The USA has recently experienced an unprecedented boom in domestic, on-shore oil and gas production via unconventional drilling technologies like hydraulic fracturing and directional drilling. Community leaders and policy-makers claim that this boom holds much promise to reverse many social and economic challenges faced by rural, non-amenity counties. Chief among these is human capital flight—often called the “rural brain drain”—and the loss of working-age population. This analysis examines the socio-demographic consequences of the oil and gas boom by assessing if the boom can stall or reverse human capital flight and the loss of working-age population from rural, non-amenity counties. Using a large data set of U.S. counties and difference-in-difference models, we find that the oil and gas boom is associated with modest increases in the proportion of county population with a high school education or less and modest losses in the proportion of county population with a college education. The boom likely increased the proportion of working age population, particularly males 20–34. Overall, our results suggest that oil and gas development has a limited effect on human capital and age composition in non-amenity, rural counties. Broadly, we expect that oil and gas development will do little to address long-run, structural demographic challenges facing rural America.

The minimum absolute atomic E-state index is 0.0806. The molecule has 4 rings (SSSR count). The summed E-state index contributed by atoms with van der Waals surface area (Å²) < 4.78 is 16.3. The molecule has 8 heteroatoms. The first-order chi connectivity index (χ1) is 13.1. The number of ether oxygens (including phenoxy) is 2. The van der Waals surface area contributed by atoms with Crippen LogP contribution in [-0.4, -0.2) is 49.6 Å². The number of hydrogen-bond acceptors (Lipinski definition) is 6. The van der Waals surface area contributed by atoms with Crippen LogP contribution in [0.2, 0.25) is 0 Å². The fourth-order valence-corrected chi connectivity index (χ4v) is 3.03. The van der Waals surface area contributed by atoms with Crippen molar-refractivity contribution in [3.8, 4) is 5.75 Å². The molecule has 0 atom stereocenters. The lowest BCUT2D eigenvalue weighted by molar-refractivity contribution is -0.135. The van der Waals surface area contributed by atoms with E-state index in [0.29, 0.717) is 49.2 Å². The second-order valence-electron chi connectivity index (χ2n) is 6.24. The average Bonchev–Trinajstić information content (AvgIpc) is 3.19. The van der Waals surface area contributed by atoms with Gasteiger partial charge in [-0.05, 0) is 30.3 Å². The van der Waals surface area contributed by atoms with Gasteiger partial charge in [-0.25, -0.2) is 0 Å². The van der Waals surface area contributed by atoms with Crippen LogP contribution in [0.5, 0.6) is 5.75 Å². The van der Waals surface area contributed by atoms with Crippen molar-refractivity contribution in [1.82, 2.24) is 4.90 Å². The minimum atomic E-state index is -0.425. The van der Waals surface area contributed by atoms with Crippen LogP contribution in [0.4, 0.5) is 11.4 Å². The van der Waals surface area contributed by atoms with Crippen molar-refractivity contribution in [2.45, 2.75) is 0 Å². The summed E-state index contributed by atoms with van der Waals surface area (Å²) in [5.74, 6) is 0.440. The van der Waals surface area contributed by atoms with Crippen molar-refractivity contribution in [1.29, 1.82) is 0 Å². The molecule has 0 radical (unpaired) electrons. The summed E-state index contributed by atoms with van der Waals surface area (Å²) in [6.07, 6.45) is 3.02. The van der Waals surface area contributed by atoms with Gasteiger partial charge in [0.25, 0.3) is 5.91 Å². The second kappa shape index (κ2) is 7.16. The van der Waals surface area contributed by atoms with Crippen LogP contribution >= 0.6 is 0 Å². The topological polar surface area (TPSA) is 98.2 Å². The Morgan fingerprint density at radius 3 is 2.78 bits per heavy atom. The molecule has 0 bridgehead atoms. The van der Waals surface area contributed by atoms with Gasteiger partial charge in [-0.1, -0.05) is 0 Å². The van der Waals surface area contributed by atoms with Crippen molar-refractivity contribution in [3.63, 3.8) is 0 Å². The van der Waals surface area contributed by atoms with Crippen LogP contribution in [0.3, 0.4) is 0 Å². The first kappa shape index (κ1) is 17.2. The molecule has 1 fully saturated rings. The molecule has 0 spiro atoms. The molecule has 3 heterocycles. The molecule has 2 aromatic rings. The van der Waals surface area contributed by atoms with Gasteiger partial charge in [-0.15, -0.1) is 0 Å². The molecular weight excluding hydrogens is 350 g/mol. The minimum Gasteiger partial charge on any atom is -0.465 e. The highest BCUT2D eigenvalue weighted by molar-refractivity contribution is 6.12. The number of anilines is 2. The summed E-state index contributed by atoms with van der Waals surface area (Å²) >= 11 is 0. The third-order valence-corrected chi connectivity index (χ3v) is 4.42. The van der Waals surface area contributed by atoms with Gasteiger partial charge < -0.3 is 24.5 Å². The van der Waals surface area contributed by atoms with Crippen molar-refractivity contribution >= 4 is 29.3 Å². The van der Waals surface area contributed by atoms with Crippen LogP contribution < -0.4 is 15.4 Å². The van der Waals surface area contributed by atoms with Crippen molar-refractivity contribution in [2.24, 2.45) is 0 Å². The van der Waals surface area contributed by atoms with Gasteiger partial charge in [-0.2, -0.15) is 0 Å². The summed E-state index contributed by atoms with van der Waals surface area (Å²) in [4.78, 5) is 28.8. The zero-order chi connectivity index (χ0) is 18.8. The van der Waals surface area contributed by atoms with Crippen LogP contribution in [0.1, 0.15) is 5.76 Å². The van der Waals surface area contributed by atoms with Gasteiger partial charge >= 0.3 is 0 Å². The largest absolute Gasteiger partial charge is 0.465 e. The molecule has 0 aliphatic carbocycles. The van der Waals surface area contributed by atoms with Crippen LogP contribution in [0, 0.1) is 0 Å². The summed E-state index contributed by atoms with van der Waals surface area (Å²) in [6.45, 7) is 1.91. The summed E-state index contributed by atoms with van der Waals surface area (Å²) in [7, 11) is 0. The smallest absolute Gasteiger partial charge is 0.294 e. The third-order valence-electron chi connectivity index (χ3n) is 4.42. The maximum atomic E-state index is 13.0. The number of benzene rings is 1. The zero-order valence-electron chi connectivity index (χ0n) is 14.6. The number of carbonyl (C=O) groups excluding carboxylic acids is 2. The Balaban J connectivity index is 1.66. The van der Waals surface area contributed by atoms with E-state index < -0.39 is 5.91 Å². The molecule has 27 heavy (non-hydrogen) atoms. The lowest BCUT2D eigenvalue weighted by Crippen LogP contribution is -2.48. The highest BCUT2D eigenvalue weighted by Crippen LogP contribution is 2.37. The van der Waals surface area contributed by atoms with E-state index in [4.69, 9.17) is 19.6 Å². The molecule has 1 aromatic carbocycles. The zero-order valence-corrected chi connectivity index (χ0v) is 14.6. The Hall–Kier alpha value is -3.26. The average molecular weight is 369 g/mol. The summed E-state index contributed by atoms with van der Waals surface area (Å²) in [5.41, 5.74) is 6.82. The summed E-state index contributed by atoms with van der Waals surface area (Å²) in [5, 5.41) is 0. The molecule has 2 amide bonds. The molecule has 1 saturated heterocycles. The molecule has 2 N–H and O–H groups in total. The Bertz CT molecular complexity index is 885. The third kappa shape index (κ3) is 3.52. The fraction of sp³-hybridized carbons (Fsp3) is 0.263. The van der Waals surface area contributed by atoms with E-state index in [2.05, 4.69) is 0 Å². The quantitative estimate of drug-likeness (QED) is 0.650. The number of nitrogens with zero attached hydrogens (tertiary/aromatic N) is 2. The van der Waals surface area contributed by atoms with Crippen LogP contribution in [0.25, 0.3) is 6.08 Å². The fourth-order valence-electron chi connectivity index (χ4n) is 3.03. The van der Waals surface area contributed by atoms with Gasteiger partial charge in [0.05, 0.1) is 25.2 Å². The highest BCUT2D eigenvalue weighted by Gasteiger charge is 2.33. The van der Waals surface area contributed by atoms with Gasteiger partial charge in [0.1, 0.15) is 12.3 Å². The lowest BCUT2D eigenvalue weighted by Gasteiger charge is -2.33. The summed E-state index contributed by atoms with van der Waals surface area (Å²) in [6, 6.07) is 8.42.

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There are parallels between the current discourse around UOGE and the dialogue around biofuels from the mid- 2000s. In the case of the latter, biofuels were often touted as the cornerstone of a new era of economic development for rural American, though many economic benefits failed to materialize (e.g. Glenna and Cahoy 2009; Carolan 2009; Selfa et al. 2011; Carriquiry 2007).
Although non-amenity rural areas tend to experience population loss, some out-migrants do return. Reichert et al. 2014 suggest that social and familial ties are an important pull factor for return migration. Retirees are another source of in-migration for some low amenity, rural counties (Brown et al. 2011; Longino 1988).
We cannot formally test the parallel trends assumption because of data availability limitations. Ideally, our use of causal inference methods (i.e., entropy balancing) mitigates against this potential problem (Kreif et al. 2016).
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Mayer, A., Malin, S.A. & Olson-Hazboun, S.K. Unhollowing rural America? Rural human capital flight and the demographic consequences of the oil and gas boom. Popul Environ 39, 219–238 (2018). https://doi.org/10.1007/s11111-017-0288-9
- Brain drain
- Age composition
- Hydraulic fracturing
- Rural development